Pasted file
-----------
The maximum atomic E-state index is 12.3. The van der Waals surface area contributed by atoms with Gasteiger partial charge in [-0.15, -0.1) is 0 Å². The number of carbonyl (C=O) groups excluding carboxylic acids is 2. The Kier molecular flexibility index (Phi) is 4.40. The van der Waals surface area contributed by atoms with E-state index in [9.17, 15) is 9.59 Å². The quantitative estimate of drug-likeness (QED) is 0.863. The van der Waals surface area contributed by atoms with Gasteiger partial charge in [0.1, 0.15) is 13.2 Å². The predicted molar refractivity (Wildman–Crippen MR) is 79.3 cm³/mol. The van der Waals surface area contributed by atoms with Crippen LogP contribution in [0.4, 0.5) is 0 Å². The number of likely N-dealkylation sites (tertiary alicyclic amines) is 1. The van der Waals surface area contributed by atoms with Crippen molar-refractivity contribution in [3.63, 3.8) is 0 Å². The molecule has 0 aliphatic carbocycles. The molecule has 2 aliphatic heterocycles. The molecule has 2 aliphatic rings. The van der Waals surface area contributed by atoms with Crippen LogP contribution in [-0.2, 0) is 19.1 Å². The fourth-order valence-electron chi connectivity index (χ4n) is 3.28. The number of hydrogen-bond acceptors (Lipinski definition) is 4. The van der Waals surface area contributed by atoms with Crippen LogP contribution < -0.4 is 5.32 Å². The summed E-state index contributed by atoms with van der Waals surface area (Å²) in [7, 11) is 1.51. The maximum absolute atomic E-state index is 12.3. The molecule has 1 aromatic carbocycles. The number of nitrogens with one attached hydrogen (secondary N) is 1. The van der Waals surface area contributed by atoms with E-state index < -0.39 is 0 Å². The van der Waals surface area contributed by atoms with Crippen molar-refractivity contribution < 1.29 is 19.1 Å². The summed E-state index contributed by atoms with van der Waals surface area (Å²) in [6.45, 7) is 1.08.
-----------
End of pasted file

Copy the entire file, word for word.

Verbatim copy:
The maximum atomic E-state index is 12.3. The van der Waals surface area contributed by atoms with Gasteiger partial charge in [-0.15, -0.1) is 0 Å². The number of carbonyl (C=O) groups excluding carboxylic acids is 2. The Kier molecular flexibility index (Phi) is 4.40. The van der Waals surface area contributed by atoms with E-state index in [9.17, 15) is 9.59 Å². The quantitative estimate of drug-likeness (QED) is 0.863. The van der Waals surface area contributed by atoms with Gasteiger partial charge in [0.1, 0.15) is 13.2 Å². The predicted molar refractivity (Wildman–Crippen MR) is 79.3 cm³/mol. The van der Waals surface area contributed by atoms with Crippen LogP contribution in [0.4, 0.5) is 0 Å². The number of likely N-dealkylation sites (tertiary alicyclic amines) is 1. The van der Waals surface area contributed by atoms with Crippen molar-refractivity contribution in [3.63, 3.8) is 0 Å². The molecule has 0 aliphatic carbocycles. The molecule has 2 aliphatic heterocycles. The molecule has 2 aliphatic rings. The van der Waals surface area contributed by atoms with Crippen LogP contribution in [-0.2, 0) is 19.1 Å². The fourth-order valence-electron chi connectivity index (χ4n) is 3.28. The number of hydrogen-bond acceptors (Lipinski definition) is 4. The van der Waals surface area contributed by atoms with Crippen LogP contribution < -0.4 is 5.32 Å². The summed E-state index contributed by atoms with van der Waals surface area (Å²) in [7, 11) is 1.51. The maximum absolute atomic E-state index is 12.3. The molecule has 1 aromatic carbocycles. The number of nitrogens with one attached hydrogen (secondary N) is 1. The van der Waals surface area contributed by atoms with E-state index < -0.39 is 0 Å². The van der Waals surface area contributed by atoms with Crippen molar-refractivity contribution < 1.29 is 19.1 Å². The summed E-state index contributed by atoms with van der Waals surface area (Å²) in [6.45, 7) is 1.08.